Sound and space are closely linked. Our ears help define our surroundings by picking up on spatial clues in reflected sound waves. This innate ability to situate ourselves in our soundscape was probably more overtly useful in the days before electricity, when we had to rely on our ears to alert us to danger our eyes could not detect. There is, however, a movement in the visually impaired community to cultivate this ability
Posts tagged ‘Century of the Child: Growing By Design 1900–2000’
A few months ago, my team and I here at MoMA had the challenge of designing the title wall for the exhibition Century of the Child: Growing By Design, 1900–2000, a broad survey of 20th-century design for children with “children and childhood as a paradigm for progressive design thinking.” When we met with the curators, Juliet Kinchin and Aidan O’Connor, they suggested trying a less formal approach for the design of the title wall, perhaps using handwriting. So two of our experienced designers spent two days experimenting with every type of handwriting font and non-digital handwriting they could think of. The results were good, but not quite right. It was clear to us that we needed to take a different approach. That’s when we suddenly realized, what could be better than having an actual child help us? And that’s how my 6-year-old son Sky became a MoMA designer. He sat down at the dinner table one night, wrote out the title of the exhibition three times, and then said, “done.” So it was. And after we enlarged the text, we realized the average letter height is as tall as Sky himself—3 feet, 9 inches!
It’s not often that you leave a symposium feeling more awake than when you started, but that was certainly the case for every attendee and participant of last week’s The Child in the City of Play: Growing by Design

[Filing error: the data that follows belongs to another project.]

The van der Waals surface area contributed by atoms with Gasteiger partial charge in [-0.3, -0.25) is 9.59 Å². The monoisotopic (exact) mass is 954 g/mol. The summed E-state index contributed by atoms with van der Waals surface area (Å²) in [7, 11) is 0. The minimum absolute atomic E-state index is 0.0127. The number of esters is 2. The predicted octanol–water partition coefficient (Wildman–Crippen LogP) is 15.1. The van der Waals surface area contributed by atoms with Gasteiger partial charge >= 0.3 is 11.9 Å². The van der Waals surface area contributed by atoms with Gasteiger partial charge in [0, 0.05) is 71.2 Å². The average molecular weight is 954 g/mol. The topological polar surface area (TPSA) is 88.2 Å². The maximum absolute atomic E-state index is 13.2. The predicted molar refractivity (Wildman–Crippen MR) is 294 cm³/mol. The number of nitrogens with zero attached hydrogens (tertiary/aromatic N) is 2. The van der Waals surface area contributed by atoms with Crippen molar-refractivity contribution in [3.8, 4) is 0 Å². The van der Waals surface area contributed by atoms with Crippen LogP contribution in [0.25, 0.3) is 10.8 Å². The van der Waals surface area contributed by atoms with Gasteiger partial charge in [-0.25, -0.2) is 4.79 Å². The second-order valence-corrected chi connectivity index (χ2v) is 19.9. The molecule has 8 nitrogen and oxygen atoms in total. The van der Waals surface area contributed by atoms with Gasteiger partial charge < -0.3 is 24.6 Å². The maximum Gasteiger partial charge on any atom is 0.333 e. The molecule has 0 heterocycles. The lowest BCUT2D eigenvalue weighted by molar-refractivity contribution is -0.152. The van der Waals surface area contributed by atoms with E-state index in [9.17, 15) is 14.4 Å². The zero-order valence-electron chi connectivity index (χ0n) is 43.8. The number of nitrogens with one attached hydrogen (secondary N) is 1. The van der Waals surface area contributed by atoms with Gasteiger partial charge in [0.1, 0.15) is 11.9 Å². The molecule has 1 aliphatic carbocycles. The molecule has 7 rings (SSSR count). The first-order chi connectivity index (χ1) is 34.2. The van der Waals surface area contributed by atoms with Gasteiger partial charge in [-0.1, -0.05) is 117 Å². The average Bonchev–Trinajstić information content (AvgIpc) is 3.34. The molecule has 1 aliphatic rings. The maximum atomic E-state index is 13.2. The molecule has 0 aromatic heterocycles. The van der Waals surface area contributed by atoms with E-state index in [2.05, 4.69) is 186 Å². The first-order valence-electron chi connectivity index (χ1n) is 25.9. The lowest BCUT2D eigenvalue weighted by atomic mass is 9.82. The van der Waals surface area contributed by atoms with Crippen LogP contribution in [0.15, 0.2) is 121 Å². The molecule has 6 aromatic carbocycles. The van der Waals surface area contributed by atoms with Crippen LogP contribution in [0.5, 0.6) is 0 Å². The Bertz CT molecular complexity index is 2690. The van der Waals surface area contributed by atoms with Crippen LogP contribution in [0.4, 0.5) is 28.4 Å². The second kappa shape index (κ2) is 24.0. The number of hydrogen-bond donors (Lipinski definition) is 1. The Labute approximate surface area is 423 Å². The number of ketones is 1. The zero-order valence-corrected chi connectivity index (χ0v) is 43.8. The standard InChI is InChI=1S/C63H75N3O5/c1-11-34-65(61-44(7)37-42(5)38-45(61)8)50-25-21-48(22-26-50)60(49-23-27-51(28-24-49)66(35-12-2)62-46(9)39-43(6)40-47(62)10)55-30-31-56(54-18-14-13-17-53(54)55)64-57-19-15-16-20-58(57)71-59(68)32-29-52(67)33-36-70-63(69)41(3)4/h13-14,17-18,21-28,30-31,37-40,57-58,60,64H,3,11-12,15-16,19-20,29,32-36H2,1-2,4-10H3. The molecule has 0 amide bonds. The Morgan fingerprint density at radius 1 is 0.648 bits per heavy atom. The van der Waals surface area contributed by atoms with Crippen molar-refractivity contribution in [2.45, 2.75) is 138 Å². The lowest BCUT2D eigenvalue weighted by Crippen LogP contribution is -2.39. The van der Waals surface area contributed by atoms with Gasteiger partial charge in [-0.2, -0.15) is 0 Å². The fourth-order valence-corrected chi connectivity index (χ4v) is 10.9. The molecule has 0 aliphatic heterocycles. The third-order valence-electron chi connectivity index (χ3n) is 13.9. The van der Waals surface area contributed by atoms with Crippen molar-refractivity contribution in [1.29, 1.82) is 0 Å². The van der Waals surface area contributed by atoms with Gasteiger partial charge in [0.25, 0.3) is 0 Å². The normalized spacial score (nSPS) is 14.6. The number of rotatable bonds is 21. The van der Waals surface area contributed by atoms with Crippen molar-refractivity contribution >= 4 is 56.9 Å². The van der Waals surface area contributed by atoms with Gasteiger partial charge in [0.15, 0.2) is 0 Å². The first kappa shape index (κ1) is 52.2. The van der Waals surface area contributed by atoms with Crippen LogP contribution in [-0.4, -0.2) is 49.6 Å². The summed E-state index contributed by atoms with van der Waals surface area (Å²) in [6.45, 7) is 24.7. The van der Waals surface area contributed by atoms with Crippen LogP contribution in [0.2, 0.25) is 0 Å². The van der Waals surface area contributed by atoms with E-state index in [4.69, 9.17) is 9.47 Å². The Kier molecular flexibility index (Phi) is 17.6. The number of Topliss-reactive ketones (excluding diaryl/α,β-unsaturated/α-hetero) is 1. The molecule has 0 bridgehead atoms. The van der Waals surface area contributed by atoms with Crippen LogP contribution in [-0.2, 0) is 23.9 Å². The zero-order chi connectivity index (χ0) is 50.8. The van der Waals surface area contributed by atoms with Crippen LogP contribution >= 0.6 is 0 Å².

The first major research trip we undertook for Century of the Child: Growing by Design, 1900–2000 was, appropriately, through the historically child-centric Nordic countries. It was then, in 2009, that we first encountered Jens S Jensen’s 1973 photograph
MoMA exhibitions rarely end at the gallery doors. There are publications and websites, symposia, family programs, and special events that extend the life, the interactivity, and the scope of projects big and small.
MoMA Studio: Common Senses opened on September 24 in the mezzanine of MoMA’s Lewis B. and Dorothy Cullman Education and Research Building.
The name Luckey invites wordplay too tempting to avoid; in the case of Tom Luckey, a Yale-educated architect known for the kind of lofty play structures shown above, the children who ascend his Luckey Climbers could be called just that.
The plastic toys designed by Libuše Niklová—original, artistically conceived, and technically ingenious—are a firm favorite with visitors to MoMA’s Century of the Child exhibition. They remind us that many toys manufactured in Soviet Bloc countries like Czechoslovakia during the 1960s and 1970s were anything but pedantic and dreary.
As adults, many of us hold onto a favorite toy or object associated with our childhood—a testament to the power of material objects to trigger memories and feelings. For some people the fascination becomes an obsession. In the case of Bruce Sterling, it was tinplate cars.
The people you meet when you immerse yourself in design for kids—the practitioners who dedicate themselves to this uniquely challenging and generally unglamorous area—tend to be experts. Exuberant, experimental, extraordinary. Two of them are also Exleys.
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